The Employment Appeal Tribunal (EAT) has recently considered the status of an individual who had no obligation to accept and perform any minimum amount of work.
Nursing and Midwifery Council v Somerville, UKEAT/2021/258
Mr Somerville was a fee-paid panel member for the Nursing and Midwifery Council (NMC), on its Fitness to Practice Committee. Under a ‘Panel Member Services Agreement’, Mr Somerville was given the status of an independent contractor. The NMC had no obligation to offer him any minimum number of sitting dates. He did not have to accept those he was offered and could withdraw from dates he had accepted. There was no right of substitution in the agreement; Mr Somerville had to provide his services personally.
He presented a claim to the Employment Tribunal for holiday pay, on the grounds that he was either an employee or a worker for the purposes of the Working Time Regulations 1998. The tribunal found him to be worker, but there was insufficient mutuality of obligation to give rise to either an overarching employment contract or an employment contract in relation to individual assignments. The NMC appealed to the EAT.
The EAT dismissed the appeal, upholding the tribunal’s decision that Mr Somerville is a worker. It rejected the NMC’s argument that the tribunal’s finding of a lack of mutuality of obligation was inconsistent with its conclusion of worker status. The EAT reviewed previous case law on mutuality of obligation and concluded that this does not establish a requirement for an ‘irreducible minimum of obligation’ as a prerequisite to finding that an individual is a worker. This means that in the EAT’s view, there is no requirement for an individual to be offered and accept a minimum amount of work in order for worker status to be established.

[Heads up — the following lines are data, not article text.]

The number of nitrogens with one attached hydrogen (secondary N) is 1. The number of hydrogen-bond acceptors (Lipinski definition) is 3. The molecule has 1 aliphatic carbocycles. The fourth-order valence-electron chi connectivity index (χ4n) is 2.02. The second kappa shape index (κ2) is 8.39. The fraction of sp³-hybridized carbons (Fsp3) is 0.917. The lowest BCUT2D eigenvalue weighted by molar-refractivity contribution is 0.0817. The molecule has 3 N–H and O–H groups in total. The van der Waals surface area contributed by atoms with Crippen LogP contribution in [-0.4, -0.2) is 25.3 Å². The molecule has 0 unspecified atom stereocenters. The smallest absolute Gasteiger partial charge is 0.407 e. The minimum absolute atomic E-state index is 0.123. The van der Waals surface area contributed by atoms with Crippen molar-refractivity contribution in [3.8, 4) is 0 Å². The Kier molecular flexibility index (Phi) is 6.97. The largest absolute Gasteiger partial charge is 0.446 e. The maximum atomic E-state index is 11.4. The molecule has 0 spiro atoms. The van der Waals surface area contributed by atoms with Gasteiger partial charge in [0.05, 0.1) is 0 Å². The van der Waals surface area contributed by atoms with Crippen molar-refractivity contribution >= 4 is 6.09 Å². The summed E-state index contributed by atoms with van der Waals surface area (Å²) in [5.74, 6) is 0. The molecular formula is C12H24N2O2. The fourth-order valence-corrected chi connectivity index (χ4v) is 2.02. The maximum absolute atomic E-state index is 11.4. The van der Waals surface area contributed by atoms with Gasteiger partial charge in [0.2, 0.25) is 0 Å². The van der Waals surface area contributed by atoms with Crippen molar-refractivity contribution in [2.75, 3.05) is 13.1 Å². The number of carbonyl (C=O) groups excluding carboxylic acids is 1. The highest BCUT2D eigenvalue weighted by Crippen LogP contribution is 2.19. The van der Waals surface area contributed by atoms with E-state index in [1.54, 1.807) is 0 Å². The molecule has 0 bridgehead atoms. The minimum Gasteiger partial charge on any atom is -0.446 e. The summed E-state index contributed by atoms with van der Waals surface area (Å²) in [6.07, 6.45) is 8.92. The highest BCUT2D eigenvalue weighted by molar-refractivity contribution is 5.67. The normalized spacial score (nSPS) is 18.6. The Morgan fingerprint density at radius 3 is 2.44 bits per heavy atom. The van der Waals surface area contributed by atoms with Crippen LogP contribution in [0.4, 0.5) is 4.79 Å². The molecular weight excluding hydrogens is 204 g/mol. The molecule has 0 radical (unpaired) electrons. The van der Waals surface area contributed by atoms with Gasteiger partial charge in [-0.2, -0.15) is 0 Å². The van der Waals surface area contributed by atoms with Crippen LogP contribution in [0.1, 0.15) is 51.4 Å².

The EAT accepted the tribunal’s finding that there was an agreement for the claimant to provide his services personally, under the terms of an overarching agreement. On each occasion he provided work, there was a separate contract between the parties under which he was a worker. The tribunal had not erred in law in concluding that the absence of an irreducible minimum of obligation was not incompatible with worker status.
Consequences of this decision
This decision emphasises the importance of the requirement for personal service in making a finding of worker status, rather than there being any obligation on the employer to offer, or the individual to accept, a minimum amount of work (which is likely to feature in an employment relationship). Someone who only provides their services on an irregular basis, and without any obligation to do a minimum amount of work, can still be designated a worker and be entitled to the applicable statutory benefits, including holiday pay.
This decision also illustrates once again how the label attached to the relationship, in this case as ‘independent contractor’ in the documentation, will not preclude a finding of worker (or in some cases, employee) status by a tribunal.
These articles are from the May 2021 issue of Employment and Immigration Law Update, our monthly newsletter for HR professionals. To download the latest issue, please visit the newsletter section of our website. For further information please contact Liz Stevens or another member of Birketts’ Employment Law Team.
The content of this article is for general information only. It is not, and should not be taken as, legal advice. If you require any further information in relation to this article please contact the author in the first instance. Law covered as at May 2021.